<$BlogRSDUrl$>

Tuesday, October 24, 2006

The new data architecture 

Wired
Google apparently has responded by replicating everything everywhere. The system is intensively redundant; if one server fails, the other half million don't know or care. But this creates new challenges. The software must break up every problem into ever more parallel processes. In the end, each ingenious solution becomes the new problem of a specialized, even sclerotic, device. The petascale machine faces the peril of becoming a kludge.

Could that happen to Google and its followers?

Google's magical ability to distribute a search query among untold numbers of processors and integrate the results for delivery to a specific user demands the utmost central control. This triumph of centralization is a strange, belated vindication of Grosch's law, the claim by IBM's Herbert Grosch in 1953 that computer power rises by the square of the price. That is, the more costly the computer, the better its price-performance ratio. Low-cost computers could not compete. In the end, a few huge machines would serve all the world's computing needs. Such thinking supposedly prompted Grosch's colleague Thomas Watson to predict a total global computing market of five mainframes.

The advent of personal computers dealt Grosch's law a decisive defeat. Suddenly, inexpensive commodity desktop PCs were thousands of times more cost-effective than mainframes.

In this way, the success of the highly centralized computer-on-a-planet runs counter to the current that has swept the computer industry for decades. The advantages of the new architecture may last only until the centripetal forces pulling intelligence to the core of the network give way, once again, to the silicon centrifuge dispelling it to the edges. Google has pioneered the miracle play of wringing supercomputer performance from commodity CPUs, and this strategy is likely to succeed as long as microchip progress remains in the doldrums. But semiconductor and optical technologies are on the verge of a new leap forward.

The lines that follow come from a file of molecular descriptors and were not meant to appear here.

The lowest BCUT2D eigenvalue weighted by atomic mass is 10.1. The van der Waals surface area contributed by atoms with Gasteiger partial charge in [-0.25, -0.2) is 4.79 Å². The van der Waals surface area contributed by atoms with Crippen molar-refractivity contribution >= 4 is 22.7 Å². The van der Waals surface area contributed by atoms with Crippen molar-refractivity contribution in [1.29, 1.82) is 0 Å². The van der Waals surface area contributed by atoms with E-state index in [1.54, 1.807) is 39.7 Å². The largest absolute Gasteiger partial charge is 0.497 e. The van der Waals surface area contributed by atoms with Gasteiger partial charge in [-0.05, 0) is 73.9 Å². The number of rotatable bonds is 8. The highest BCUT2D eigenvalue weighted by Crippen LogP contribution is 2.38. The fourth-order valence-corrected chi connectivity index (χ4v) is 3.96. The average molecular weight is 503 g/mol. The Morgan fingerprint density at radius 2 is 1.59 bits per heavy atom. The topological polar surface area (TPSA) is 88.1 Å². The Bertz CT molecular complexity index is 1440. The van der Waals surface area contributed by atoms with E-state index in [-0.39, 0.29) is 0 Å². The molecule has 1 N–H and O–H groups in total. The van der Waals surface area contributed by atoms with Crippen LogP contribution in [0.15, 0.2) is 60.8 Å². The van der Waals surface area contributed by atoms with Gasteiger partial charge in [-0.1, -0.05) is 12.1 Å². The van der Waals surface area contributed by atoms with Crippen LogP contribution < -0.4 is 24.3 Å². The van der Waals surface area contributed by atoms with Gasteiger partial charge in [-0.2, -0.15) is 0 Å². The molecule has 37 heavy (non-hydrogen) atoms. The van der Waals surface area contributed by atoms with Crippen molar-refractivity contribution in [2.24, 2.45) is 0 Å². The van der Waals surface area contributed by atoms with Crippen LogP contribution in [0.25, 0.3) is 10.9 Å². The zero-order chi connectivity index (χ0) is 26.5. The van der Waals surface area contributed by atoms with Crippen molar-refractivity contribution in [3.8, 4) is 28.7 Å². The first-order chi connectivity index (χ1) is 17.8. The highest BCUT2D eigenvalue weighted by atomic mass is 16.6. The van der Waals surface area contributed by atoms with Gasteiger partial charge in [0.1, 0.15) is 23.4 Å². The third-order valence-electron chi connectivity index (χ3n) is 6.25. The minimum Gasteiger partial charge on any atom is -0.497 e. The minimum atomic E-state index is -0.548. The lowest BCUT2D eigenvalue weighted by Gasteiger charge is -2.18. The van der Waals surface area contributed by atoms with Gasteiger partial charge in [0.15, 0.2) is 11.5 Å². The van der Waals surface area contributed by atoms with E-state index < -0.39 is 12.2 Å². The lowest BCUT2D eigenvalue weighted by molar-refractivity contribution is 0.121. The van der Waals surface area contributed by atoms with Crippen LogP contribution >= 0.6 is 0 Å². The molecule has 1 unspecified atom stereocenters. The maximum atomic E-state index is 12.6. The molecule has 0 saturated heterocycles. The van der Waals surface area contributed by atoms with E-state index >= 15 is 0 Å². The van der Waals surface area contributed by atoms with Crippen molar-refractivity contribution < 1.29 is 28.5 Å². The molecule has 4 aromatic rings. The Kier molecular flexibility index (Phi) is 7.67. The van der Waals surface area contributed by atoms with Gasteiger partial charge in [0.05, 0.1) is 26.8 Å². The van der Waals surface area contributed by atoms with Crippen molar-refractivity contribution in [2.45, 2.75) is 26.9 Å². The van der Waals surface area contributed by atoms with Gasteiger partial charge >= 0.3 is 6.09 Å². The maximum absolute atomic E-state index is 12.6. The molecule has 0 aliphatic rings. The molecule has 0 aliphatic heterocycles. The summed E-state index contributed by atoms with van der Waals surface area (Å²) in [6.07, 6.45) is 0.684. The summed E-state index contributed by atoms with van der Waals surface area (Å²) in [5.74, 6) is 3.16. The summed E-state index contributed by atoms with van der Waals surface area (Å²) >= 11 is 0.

The next wave of innovation will compress today's parallel solutions in an evolutionary convergence of electronics and optics: 3-D and even holographic memory cells; lasers inscribed on the tops of chips, replacing copper pins with streams of photons; and all-optical networks in which thousands of colors of light travel along a single fiber. As these advances find their way into an increasing variety of devices, the petascale computer will shrink from a dinosaur to a teleputer – the successor to today's handhelds – in your ear or in your signal path. It will access a variety of searchers and servers, enabling participation in metaverses beyond the ken of even Ray Kurzweil's prophetic imagination. Moreover, it will link to trillions of sensors around the globe, giving it a constant knowledge of the physical state of the world, from traffic conditions to the workings of your own biomachine.

Topics: Web2.0 Data2.0 | Architecture


Links to this post:

<\$BlogItemBacklinkCreate\$>

Comments: Post a Comment

This page is powered by Blogger. Isn't yours?